Construction company bans beards

Outsourced housing maintenance company Mears has banned workers from having beards, in a move branded as ‘penny pinching stupidity’ by construction union Unite.

Members of Unite employed on social housing maintenance work in the borough of Tower Hamlets were told at a ‘tool box talk’ that beards were now banned. Unite has subsequently obtained a letter that states: “This is now a Mears nationwide policy for the entire company.”

The company is claiming that the ban on beards and the requirement on all workers being clean shaven is so that workers can “wear appropriate dust masks effectively”.

The only exceptions the company is willing to make is if a worker can’t shave for medical reasons, a dust mask can’t be worn for medical reasons or a person has a beard for religious reasons. The letter also states a ‘goatee’ may be acceptable.

In the first two cases a medical certificate is required and for religious reasons the worker needs to provide a letter from a “church /mosque/synagogue /temple etc.”. However, the letter also states “Even in the above circumstances, this is not a disclaimer, and not guaranteed.”

Unite claims that while facial hair can affect tight fitting face masks, which are often the cheapest option, other forms of masks which have their own airflow such as helmets, hoods and visors can be safely used with a beard.

Unite regional official for London Mark Soave said, “The arrogance of Mears is hair-raising. This is a highly delicate issue, which has huge cultural, religious and personal issues and where sensitivity should be the watchword. Instead members have been handed a decree from on high.

“Unite will always put the safety of our members first and creating huge resentment and anger among your workforce is never the way forward. Mears needs to withdraw this decree and enter into a proper consultation with Unite and the workforce.”

Mears has taken to Twitter to defend its stance. “Just to be clear we haven’t “banned” #beards,” it tweeted. “We are simply protecting our workers’ safety in situations where dust masks are required…

“This is not only company policy but U.K. law. Alternatives to dust masks are offered, if suitable. We love beards!”

Unite national health and safety adviser Susan Murray said, “An employer should first assess the risks presented by exposure to hazardous substances, then identify the steps needed to adequately control the risks; put them into operation and ensure they remain effective. The use of Respiratory Protective Equipment (RPE) may be one of the control measures, but the wearing of face masks should be a last resort and priority should always be given to eliminating the risk.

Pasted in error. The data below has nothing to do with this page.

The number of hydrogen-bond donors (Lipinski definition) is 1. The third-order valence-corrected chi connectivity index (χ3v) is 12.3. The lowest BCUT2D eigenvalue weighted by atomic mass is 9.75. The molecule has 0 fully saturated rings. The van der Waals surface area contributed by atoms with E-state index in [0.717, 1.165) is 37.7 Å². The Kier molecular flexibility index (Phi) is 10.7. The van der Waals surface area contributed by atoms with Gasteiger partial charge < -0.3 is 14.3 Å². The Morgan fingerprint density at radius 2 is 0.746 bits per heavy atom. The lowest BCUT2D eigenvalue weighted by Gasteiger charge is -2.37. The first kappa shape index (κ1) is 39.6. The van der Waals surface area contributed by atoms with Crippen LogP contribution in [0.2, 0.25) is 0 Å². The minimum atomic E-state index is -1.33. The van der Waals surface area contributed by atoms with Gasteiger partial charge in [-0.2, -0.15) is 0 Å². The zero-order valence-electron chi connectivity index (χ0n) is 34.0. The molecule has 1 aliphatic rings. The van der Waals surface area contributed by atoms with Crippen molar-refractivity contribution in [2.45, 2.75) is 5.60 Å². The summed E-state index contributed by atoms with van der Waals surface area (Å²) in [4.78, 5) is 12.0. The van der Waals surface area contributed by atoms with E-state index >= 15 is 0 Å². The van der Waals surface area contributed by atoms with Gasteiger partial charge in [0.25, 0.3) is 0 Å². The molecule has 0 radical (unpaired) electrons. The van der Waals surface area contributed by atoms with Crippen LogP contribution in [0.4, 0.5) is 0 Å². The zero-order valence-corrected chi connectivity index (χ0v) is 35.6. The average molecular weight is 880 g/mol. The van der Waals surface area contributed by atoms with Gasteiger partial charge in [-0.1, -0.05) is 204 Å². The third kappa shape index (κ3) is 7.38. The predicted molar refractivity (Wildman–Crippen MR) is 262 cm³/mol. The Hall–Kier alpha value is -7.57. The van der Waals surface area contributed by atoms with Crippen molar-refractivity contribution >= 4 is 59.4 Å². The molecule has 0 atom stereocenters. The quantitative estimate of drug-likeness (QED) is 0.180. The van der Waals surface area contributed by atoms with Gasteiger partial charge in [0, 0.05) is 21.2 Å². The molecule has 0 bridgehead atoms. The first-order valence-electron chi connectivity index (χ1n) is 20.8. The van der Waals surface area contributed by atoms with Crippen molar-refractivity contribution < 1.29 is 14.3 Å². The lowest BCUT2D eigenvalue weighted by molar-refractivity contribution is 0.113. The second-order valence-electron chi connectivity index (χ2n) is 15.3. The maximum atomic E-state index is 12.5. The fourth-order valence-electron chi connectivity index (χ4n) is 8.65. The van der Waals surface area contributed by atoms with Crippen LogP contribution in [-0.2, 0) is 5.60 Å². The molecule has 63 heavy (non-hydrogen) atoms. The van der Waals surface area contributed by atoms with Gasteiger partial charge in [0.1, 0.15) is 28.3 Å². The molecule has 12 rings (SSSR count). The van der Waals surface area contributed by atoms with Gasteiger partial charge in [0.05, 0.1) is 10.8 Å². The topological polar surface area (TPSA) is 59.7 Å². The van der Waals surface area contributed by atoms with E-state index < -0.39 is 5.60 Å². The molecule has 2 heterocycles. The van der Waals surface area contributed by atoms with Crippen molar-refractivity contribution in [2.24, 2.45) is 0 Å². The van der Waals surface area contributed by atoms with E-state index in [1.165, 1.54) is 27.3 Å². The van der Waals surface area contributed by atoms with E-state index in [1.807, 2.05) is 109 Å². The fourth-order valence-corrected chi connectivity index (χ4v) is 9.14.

“Before any policy is introduced there should be full and proper consultation. It is crucial that the policy recognises the diversity of the workforce and the principle that workers should be consulted and given a choice of several correctly specified types of RPE so they can choose the one they like.”

Mark Elkington, Group Health and Safety Director of Mears Group, said, “The simple fact is that no dust mask can work effectively unless it forms a seal against the skin. That is not possible with a beard or even heavy stubble. If the Health and Safety Executive did a spot site visit and found workers wearing dust masks that were not sealed against the face then we would be liable to prosecution.

“The alternative to a dust mask is a full hood over the head, which brings its own risks. For example, many of our operatives do not like wearing a full hood and it can affect hearing and line of sight. It can also be uncomfortable to wear and can raise concerns with our clients who do not like to see workers in such hoods because of how it looks to customers.

“It is vital to note, however, that if a risk assessment shows that the hood is a better option for a job or a worker insisted on having one, then we will supply that hood so Unite’s reference to cost saving is absolute nonsense.”

PICTURE CREDIT: Nasserdin

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